What to Do After Releasing Diversity Data, Community Colleges and the STEM Pipeline, Transgender Access to Tech, School Teachers’ Bias
What to Do After Releasing Diversity Data
NCWIT Senior Research Scientist Dr. Catherine Ashcraft authored a recent Fast Company article entitled, “10 Actionable Ways to Actually Increase Diversity in Tech.” The topic of diversity in tech has been making headlines of late, with many large companies releasing their diversity data. However, Dr. Ashcraft noticed that few of the articles on this subject deal with the steps companies can take after they release their statistics. She suggests, “Involve ‘majority-group’ members in change efforts. Increasing representation is not a ‘women’s issue’ or a ‘person of color’s issue.’ It is a human issue and a business issue.”
The article points to a new NCWIT resource related to this topic: “Recruiting, Retaining, and Advancing a Diverse Technical Workforce: Data Collection and Strategic Planning Guidelines.” One helpful reminder from this resource is, “It is important that companies take a systematic or ‘ecosystem’ approach to these change efforts. Isolated or piecemeal efforts are not enough for sustained change.”
Community Colleges and the STEM Pipeline
In a recent Quartz article entitled, “How Community Colleges Will Help Fill One Million Jobs in the U.S.,” Gloria Kim, Clinical Associate Professor at Northwestern University, wrote, “Community colleges, with more than 1,655 institutions nationwide, are an untapped STEM talent pipeline, especially for underrepresented minorities. The majority of these schools are public institutions, and 62% of them have an open admissions policy.” She further argues that community college can help with diversity issues in the technology workforce. “Nationally, 50% of Hispanic and 31% of African American students enroll in a community college as their first post-secondary institution.”
With tips like, “Take a variety of math, technology, and computer science classes,” NCWIT’s poster, “A Lucrative, Secure Computing Career: Community College Can Take You There,” is an ideal tool to share with a student considering community college. The easy-to-use flowchart includes experiences unique to community colleges and some of the high-paying technical careers students can pursue with two-year degrees. Community colleges play an important role in educating the computer workforce and can lead to careers in environmental engineering, web development, and computer support.
Transgender Access to Tech
Earlier this month, Fast Company published an article entitled, “The Startup That’s Battling to Open Tech to Transgender People.” Written by Melissa Jun Rowley, the article profiles Angelica Ross, the CEO of TransTech Social Enterprises, a Chicago-based startup that works to “empower and employ members of the trans community through apprenticeships in graphic design and web development, which allow telecommuting opportunities.” In her interview, Ross explains, "I wanted to create an environment that’s similar to the workforce without all the harassment and discrimination, a place where people know how to respect your gender identity.”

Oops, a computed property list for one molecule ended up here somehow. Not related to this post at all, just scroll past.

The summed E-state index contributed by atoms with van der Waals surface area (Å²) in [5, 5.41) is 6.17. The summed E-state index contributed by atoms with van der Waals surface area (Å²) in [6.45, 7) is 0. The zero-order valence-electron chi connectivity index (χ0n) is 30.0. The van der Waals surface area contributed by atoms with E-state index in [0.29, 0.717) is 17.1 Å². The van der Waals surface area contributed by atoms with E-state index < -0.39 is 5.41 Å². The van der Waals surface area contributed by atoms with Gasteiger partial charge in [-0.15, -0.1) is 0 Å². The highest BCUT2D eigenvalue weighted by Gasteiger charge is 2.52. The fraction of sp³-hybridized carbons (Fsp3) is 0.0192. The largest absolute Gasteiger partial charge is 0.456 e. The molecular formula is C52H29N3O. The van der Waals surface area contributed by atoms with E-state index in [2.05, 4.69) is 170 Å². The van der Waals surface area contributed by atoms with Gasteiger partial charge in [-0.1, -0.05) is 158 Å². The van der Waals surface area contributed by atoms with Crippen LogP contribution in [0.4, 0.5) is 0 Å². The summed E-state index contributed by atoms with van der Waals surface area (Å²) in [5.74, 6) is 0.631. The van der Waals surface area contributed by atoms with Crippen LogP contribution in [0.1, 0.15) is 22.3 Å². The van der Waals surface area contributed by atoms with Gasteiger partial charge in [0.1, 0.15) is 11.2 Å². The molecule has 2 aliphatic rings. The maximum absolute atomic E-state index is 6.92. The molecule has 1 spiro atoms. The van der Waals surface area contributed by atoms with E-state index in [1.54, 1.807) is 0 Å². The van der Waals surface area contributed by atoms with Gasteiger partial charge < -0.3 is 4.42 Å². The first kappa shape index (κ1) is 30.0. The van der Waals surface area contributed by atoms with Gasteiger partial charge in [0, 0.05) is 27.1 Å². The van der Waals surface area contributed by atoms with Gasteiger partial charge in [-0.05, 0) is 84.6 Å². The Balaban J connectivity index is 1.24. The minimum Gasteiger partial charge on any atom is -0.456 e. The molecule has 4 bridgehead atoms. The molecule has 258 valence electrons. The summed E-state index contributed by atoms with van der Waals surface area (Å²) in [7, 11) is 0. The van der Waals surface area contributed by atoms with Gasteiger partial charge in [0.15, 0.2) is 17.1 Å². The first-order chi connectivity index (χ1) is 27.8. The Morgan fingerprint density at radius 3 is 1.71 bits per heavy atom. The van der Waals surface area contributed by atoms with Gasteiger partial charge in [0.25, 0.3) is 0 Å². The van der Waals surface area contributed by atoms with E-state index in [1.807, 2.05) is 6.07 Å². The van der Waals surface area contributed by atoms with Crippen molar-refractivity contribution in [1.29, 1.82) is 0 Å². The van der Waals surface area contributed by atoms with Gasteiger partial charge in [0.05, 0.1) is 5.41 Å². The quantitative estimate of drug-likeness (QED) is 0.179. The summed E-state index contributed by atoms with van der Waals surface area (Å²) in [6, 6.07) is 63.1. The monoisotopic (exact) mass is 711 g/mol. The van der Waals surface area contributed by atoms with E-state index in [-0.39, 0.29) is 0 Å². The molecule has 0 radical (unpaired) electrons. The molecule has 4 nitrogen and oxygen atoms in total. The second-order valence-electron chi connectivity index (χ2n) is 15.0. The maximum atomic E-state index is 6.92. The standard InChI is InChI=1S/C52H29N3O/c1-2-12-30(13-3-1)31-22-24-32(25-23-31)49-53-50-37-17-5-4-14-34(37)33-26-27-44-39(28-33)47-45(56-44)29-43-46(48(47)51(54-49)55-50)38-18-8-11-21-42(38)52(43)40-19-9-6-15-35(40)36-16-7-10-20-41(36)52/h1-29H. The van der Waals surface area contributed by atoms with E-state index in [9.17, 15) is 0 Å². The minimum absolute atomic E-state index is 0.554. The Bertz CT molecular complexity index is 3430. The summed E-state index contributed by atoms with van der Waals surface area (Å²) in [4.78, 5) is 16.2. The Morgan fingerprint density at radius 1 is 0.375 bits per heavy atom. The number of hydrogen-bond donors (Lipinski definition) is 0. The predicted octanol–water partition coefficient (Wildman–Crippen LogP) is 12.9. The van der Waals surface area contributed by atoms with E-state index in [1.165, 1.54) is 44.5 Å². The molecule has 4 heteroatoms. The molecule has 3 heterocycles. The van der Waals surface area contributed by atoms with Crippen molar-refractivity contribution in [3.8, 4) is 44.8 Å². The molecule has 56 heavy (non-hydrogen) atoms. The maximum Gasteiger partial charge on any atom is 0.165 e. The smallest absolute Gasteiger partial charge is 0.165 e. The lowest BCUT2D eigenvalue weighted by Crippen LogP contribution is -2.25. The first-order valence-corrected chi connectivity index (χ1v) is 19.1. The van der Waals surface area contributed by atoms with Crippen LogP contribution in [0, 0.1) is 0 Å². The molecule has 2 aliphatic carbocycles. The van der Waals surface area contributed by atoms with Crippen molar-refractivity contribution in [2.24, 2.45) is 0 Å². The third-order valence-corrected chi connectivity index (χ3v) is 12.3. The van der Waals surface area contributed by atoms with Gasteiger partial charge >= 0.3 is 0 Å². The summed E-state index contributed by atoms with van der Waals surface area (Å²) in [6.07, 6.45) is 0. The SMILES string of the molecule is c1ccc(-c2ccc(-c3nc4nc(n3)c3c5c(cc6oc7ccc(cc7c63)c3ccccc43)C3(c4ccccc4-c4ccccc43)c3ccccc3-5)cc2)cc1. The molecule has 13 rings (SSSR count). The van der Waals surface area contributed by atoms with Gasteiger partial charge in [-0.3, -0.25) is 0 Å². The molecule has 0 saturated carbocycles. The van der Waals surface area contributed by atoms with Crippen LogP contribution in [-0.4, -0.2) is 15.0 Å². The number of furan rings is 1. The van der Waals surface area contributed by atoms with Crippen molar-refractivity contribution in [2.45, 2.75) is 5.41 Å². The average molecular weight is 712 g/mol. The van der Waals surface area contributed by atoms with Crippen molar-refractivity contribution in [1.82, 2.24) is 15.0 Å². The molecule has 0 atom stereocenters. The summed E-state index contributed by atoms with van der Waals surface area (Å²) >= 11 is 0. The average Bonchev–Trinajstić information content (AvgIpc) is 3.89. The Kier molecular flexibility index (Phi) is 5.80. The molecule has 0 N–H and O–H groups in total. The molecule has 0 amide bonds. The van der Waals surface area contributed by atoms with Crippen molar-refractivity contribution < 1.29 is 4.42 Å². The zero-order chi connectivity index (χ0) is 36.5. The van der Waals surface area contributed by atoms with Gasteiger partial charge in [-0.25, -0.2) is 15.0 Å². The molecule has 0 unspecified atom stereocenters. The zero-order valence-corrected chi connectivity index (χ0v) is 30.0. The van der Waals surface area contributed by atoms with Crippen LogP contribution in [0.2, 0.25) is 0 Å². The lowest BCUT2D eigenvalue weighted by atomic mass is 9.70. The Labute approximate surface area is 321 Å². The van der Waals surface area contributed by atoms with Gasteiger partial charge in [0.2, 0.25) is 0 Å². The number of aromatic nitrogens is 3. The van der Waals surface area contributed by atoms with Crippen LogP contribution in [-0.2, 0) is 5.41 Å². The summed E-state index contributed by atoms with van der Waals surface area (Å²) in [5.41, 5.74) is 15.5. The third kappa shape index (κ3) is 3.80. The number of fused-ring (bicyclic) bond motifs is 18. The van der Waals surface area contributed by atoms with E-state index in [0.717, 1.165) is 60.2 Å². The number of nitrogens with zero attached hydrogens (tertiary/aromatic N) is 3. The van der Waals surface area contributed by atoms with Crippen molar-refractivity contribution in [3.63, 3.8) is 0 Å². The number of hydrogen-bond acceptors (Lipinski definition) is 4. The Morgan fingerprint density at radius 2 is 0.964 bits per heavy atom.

NCWIT has a number of resources about gender diversity in the workplace and, specifically, unconscious bias. As Rowley explains in her article, “Ross says the biggest misconception about members of the trans community is that they are mentally unstable and can only be entertainment.” Learning to identify hidden roadblocks is an important step towards hiring a diverse and talented team. NCWIT’s first interactive video, “Unconscious Bias and Why It Matters for Women in Tech,” is a great tool to get you started on this subject.
School Teachers’ Bias
The New York Times recently published an article titled, “How Elementary School Teachers’ Biases Can Discourage Girls From Math and Science.” The article describes a new study called, “On The Origins of Gender Human Capital Gaps: Short and Long Term Consequences of Teachers' Stereotypical Biases.” According to the article, math teachers “overestimated the boys’ abilities and underestimated the girls,’ and that this had long-term effects on students’ attitudes toward the subjects.” The article’s author, Claire Cane Miller, concludes, “The girls who had been discouraged by their elementary school teachers were much less likely than the boys to take advanced courses.”
NCWIT has a number of resources that teachers can use to make sure that they’re encouraging, and not discouraging, their students. Effective feedback should give students information they can use to increase their learning and should spark additional interest from students. NCWIT’s resource, “8 Ways to Give Students More Effective Feedback Using a Growth Mindset,” provides a great jumping-off point to incorporate effective feedback into your teaching style.